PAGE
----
Second—another thing settled by this election is, that no quarters are to be given to the rebellion, or to that accursed system of slavery from which it sprang, but both must expire together, and find the same ignominious grave, lower than plummet ever sounded. Every loyal vote was an anti-slavery vote. It was the adoption of the Baltimore Platform, in the fullness of its spirit and the strictness of its letter—sanctioning whatever has been done, whether by the President or Congress, to break the chains of the oppressed, and pledging the Union party to labor to secure an amendment to the Constitution of the United States, whereby slavery in every part of the republic shall be expressly and forever prohibited. The day of compromise is ended. The covenant with death is to be annulled, and the agreement with hell no longer permitted to stand. The spell is broken, the enchantment dissolved, and reason assumes its supremacy. A house divided against itself cannot stand, as this rebellion shows. Years ago, Abraham Lincoln prophetically said—This nation must be all slave or all free—and the nation has just decided which it shall be. Woe to the man or to the party hereafter attempting to secure a truce for a traitorous slave oligarchy in arms, or a compromise for the longer continuance of slavery! They shall be smitten to the dust by an outraged public sentiment. The first business at the next session of Congress must be the renewal of the proposed anti-slavery amendment of awakened people, who only wait for the legal opportunity to adopt it with a unanmity even greater than that which they have evinced in the reelection of Mr. Lincoln.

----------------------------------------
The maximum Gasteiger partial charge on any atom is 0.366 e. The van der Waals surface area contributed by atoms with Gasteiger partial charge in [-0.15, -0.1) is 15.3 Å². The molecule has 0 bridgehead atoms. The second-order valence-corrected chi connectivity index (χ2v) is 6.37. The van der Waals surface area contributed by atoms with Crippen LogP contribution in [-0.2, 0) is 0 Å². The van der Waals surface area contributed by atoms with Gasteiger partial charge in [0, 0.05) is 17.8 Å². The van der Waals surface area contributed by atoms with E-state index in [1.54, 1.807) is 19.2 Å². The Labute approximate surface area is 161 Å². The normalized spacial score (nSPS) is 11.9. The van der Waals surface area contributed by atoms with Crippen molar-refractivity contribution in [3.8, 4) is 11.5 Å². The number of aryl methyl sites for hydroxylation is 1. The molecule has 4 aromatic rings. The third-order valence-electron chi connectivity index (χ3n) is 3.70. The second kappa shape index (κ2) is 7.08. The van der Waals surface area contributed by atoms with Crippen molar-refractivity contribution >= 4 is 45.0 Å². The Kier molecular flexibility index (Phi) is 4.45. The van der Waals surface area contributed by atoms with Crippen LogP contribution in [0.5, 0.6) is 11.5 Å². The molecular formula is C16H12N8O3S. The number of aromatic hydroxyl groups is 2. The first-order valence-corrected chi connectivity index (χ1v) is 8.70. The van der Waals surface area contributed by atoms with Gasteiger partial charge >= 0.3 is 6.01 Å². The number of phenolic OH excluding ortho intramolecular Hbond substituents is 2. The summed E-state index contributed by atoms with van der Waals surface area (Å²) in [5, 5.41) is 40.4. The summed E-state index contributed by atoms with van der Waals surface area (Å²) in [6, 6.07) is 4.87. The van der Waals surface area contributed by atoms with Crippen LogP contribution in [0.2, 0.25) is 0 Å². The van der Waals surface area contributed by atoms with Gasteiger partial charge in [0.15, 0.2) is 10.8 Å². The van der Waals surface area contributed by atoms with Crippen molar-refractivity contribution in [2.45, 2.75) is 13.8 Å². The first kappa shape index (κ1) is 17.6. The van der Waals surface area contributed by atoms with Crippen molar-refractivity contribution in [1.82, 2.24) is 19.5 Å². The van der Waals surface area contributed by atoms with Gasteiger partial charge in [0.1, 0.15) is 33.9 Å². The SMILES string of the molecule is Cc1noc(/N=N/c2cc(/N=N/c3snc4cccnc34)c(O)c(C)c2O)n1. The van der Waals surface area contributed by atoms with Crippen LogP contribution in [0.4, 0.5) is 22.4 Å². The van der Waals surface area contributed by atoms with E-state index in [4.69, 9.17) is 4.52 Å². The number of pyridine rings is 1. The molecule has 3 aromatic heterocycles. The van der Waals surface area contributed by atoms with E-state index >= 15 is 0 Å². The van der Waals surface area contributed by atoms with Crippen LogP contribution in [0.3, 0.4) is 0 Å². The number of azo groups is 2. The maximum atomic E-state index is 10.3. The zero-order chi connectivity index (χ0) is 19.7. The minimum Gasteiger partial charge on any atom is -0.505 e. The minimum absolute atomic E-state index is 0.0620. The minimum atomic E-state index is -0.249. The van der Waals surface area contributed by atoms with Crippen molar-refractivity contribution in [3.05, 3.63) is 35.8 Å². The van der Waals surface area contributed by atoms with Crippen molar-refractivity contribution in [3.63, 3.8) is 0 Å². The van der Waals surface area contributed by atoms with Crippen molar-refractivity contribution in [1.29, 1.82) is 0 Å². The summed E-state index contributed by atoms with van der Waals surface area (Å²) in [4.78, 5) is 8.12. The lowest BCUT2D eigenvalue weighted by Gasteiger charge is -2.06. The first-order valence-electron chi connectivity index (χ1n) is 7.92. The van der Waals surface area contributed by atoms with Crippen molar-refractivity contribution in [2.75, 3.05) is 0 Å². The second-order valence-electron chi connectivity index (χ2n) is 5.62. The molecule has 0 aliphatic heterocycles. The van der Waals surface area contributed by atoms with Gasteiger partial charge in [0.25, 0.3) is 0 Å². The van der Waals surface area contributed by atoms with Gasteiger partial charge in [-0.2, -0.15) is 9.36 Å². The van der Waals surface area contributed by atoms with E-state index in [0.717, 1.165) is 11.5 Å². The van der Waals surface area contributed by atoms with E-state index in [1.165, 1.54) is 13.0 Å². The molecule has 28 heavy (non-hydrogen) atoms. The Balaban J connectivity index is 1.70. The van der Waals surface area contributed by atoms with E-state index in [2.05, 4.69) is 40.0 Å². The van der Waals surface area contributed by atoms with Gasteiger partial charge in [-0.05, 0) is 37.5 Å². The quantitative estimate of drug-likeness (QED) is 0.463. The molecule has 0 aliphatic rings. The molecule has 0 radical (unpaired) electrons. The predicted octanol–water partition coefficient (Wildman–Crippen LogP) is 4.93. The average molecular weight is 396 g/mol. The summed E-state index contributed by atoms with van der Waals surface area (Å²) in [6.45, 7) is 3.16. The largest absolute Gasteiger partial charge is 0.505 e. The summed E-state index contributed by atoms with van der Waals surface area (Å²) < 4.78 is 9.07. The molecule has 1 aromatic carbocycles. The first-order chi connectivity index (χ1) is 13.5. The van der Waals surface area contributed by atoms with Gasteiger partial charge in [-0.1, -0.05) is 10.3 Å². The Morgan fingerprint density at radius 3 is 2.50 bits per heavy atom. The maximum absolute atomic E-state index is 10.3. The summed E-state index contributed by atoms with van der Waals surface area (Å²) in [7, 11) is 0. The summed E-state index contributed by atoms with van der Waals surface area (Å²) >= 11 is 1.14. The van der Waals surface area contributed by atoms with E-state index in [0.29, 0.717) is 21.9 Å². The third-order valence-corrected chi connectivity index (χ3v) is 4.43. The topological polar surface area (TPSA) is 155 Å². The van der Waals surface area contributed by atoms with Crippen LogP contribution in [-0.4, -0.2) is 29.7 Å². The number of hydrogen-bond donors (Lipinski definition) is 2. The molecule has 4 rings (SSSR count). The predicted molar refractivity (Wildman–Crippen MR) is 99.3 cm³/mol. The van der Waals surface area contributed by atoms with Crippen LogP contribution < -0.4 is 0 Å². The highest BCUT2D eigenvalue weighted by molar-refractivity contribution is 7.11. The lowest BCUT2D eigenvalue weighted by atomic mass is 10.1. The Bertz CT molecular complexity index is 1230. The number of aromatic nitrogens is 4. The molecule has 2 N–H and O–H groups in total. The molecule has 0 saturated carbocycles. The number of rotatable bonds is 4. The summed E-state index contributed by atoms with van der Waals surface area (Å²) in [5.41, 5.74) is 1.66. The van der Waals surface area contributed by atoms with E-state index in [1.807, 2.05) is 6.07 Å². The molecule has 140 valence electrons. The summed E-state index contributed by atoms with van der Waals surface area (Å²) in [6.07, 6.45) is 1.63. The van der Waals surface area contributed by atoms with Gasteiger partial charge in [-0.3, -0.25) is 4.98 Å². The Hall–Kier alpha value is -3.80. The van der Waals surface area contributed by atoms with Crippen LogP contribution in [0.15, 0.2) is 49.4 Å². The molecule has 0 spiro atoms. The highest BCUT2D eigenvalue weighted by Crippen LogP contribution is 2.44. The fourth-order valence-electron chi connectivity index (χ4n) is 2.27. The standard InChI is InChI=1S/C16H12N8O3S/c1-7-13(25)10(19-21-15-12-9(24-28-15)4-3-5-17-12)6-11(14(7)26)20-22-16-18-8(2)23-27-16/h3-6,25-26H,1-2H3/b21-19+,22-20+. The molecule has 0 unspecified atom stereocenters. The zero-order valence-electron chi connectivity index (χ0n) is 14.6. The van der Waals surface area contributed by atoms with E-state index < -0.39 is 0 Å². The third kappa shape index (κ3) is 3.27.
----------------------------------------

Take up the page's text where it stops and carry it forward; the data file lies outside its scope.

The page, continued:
Third—another thing settled by this election is, the inherent vitality and strength of a republican form of government to meet and surmount the worst conceivable perils, with a firmness not to be shaken, an energy unparalleled, and an intelligent reference to the rights of human nature. Slavery is not the product of free institutions, but necessarily hostile to them; it constitutes no part of true democracy, any more than heathenism does of Christianity. It belongs to the despotisms of all ages—the crowning crime and curse of them all. That it is now in flaming rebellion is the ckearest evidence of the growth of the spirit of liberty in our land. That it has not been more effectually grappled with is the consequence of the vast political influence wielded factiously by those whose birth was in a foreign land, whose training was under aristocratic rule, and who, captivated by the name of democracy, have been the dupes of cunning demagogues, and shamefully misled on all occasions—they alone making the experiment of a government like ours a matter of doubt and anxiety, through their general want of education and moral training. But the termination of slavery will be the enjoyment of personal freedom from sea to sea; and hand in hand with that freedom will go all those facilities for mental development which have made the North so intelligent, enterprising, prosperous and powerful. After that, European emigration will cease to be a source of uneasiness as to its bearings upon the welfare of the republic.

—But, however bright the omens, let it never be forgotten—the price of Liberty is eternal vigilance.